In 2011, a massive storm formed in the Pacific Ocean.  Yasi, as it became known, was a force 5 cyclone, and caused immeasurable damage to everything in its path – from Papua New Guinea and the Solomon islands to Australia’s eastern coast.  Queensland, on the northern tip of the country, is no stranger to cyclones and was well prepared for the storm, yet while there were no direct fatalities, the impact it left upon the landscape was vast.

One of the towns worst affected by the storm was Mission Beach, which sits between Cairns and Townsville.   We visited the sleepy little hamlet a year after Yasi hit, and still the scars were evident; the coastline had been eroded, leaving strange ridges along the beach.  Rocks, unusual and out of place, could be found much further inland than they belonged.  Fallen palm trees littered the shore.

Nature’s alternative to the traditional sunbed…

“You think this is bad?” Said a local, as we took in the weather battered scenery.  “You should see Bedarra.”

Bedarra Island is a privately owned islet, a few kilometres from the Australian mainland.  During the 1930s, it was purchased by Noel Wood, a renowned landscape artist; over time, the tropical paradise was developed into one of Australia’s most elite private resorts, playing host to wealthy honeymooners and even celebrities such as Madonna.

It offered guests the promise of pure, uninterrupted luxury and at no less than $500 a night, you can guarantee that was exactly what they got.

And then came Yasi.

At the time that we were visiting Australia, Bedarra resort had been completely destroyed by the storm.  All that remained were the shells of the once pristine villas, and with the residential staff now out of a job for the foreseeable future, the island had been more or less completely abandoned, a ghost of its former self.

Now to most people, the idea of visiting a derelict island in the middle of nowhere wouldn’t exactly be top of the travel list; to me, it sounded like the perfect adventure.  Thankfully, we learned of a small company through word of mouth that could arrange just that.

Operating since 1975, The Mission Beach Water Taxi has long been a lifeline for those looking to visit Bedarra and nearby Dunk island, either privately as guests, or as part of a group looking to learn more about the local area.  The company is run by Captain Fozzy and his wife Nancy, who know just about everything worth knowing about the islands and their history.  We decided to join in Fozzy’s ‘Three Island hopping’ tour, which took guests round Dunk, Timana and Bedarra islands; to this day, I’m convinced it was one the best day trips I’ve been on, not just because of the scenery, but because of our cheeky captain and his dry wit.

Captain Fozzy's water taxi!

Captain Fozzy’s water taxi!

Stepping onto Bedarra, it was easy to see why the island had earned its reputation as one of the country’s most decadent spots.  The island was small, and yet gave the impression of being somewhat vaster than it was.  It had been sculpted by time and by the elements, so that its shoreline was divided into several secluded bays, each pristine beach enclosed by a sheltering of large, granite boulders and a fringing of lush, tropical rainforest.   The water, shallow and teaming with life from the coral reefs, gently lapped the shore, its turquoise colour illuminated by the sun.  If it hadn’t been for the distant outline of the Australian mainland on the horizon, it would be easy to believe that you were thousands of miles from civilisation.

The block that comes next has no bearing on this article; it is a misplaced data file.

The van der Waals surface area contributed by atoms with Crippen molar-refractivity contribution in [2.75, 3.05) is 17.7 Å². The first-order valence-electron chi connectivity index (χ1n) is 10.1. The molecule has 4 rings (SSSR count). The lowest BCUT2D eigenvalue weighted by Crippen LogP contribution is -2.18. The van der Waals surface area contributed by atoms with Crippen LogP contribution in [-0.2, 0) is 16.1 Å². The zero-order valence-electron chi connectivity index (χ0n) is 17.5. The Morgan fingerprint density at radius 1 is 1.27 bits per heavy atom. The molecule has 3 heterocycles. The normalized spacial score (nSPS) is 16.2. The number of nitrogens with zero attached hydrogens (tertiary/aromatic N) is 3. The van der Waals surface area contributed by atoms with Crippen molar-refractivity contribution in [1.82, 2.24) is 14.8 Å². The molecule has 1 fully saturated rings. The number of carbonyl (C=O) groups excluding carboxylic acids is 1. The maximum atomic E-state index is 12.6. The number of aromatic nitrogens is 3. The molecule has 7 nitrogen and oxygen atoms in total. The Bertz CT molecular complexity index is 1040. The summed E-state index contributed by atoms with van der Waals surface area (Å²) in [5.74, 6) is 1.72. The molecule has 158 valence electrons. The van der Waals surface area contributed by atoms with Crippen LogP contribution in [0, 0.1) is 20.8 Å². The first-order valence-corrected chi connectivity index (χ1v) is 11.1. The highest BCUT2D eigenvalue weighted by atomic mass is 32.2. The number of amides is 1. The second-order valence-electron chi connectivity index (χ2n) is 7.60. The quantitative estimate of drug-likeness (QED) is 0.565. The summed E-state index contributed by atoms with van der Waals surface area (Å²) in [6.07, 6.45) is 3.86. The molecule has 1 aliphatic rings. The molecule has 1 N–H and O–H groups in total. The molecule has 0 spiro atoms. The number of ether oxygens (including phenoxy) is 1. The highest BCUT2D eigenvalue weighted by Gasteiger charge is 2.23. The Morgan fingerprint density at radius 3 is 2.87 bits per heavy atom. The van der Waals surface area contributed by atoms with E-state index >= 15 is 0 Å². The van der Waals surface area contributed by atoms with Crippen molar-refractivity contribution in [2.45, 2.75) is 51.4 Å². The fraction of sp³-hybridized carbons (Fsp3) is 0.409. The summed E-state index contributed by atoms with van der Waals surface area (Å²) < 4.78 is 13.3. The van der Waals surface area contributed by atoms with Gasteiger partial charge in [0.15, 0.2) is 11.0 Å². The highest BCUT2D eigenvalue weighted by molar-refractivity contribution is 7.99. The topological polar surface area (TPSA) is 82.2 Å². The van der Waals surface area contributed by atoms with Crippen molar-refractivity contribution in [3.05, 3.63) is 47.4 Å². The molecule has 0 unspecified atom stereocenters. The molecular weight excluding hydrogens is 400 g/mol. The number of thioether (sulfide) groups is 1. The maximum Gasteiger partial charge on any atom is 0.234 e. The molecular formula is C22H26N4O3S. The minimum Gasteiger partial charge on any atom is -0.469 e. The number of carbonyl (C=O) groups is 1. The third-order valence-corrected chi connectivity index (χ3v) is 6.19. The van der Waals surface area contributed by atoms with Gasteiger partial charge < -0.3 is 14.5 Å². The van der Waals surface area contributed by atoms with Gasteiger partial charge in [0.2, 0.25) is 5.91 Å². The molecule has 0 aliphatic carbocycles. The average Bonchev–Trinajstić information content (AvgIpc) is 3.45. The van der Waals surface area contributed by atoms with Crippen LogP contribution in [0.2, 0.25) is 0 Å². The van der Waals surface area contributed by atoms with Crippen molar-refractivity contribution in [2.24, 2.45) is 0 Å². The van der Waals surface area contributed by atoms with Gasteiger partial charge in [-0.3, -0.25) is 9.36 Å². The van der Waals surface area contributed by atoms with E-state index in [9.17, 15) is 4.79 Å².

2There was little to suggest, as we explored the island, that it had lain directly in Yasi’s path.  Other than the occasional telltale sign, a fallen palm tree washed up along the shoreline or the odd mound of longshore drift, everything seemed pretty much as it should.  If anything, we found the island to be teaming with life, from the colourful birds which circled above, to the giant crabs which scuttled along the edges of the rockpools.  We were even lucky enough to catch a glimpse of the rare Ulysses butterfly, whose vibrant blue wings popped against the dark, granite rocks.  Thankfully, we didn’t come upon any of the islands more dangerous creatures, but I’m told it’s not unusual to see pythons making their way through the vegetation, or to catch the occasional glimpse of a tiger shark in the nearby reefs – needless to say, I wasn’t quite brave enough to venture more than a couple of meters into the sea…check out my post on my fear of snorkelling for more on that…

Just chillin’ out on a palm tree. As you do…

While some of the group decided to venture off in search of what remained of the hotel (as Fozzy pointed out, such was the state of abandoment that even the crockery was up for grabs), we decided to stay by the beach.  As we lay under the shade of our own palm tree, gazing out across the Pacific Ocean, we couldn’t help but be aware of how lucky we were to be there in that moment.  “If there is such a place as Heaven“, I thought, “then surely this is it.”
It’s been two years since we visited Bedarra Island and a lot has changed in that time.  In typical Aussie fighting spirit, major efforts have gone into restoring the island to its former glory, and the resort is once again open for business.  In a way, I’d love to go back one day (she says, optimistically), but then again, there’s something quite exciting about the fact that we went when we did; it may only have been for the briefest of moments, but for one day, we had an island to ourselves.  A beautiful, tropical, enchanting island.  Our very own paradise.  For now, that will do.
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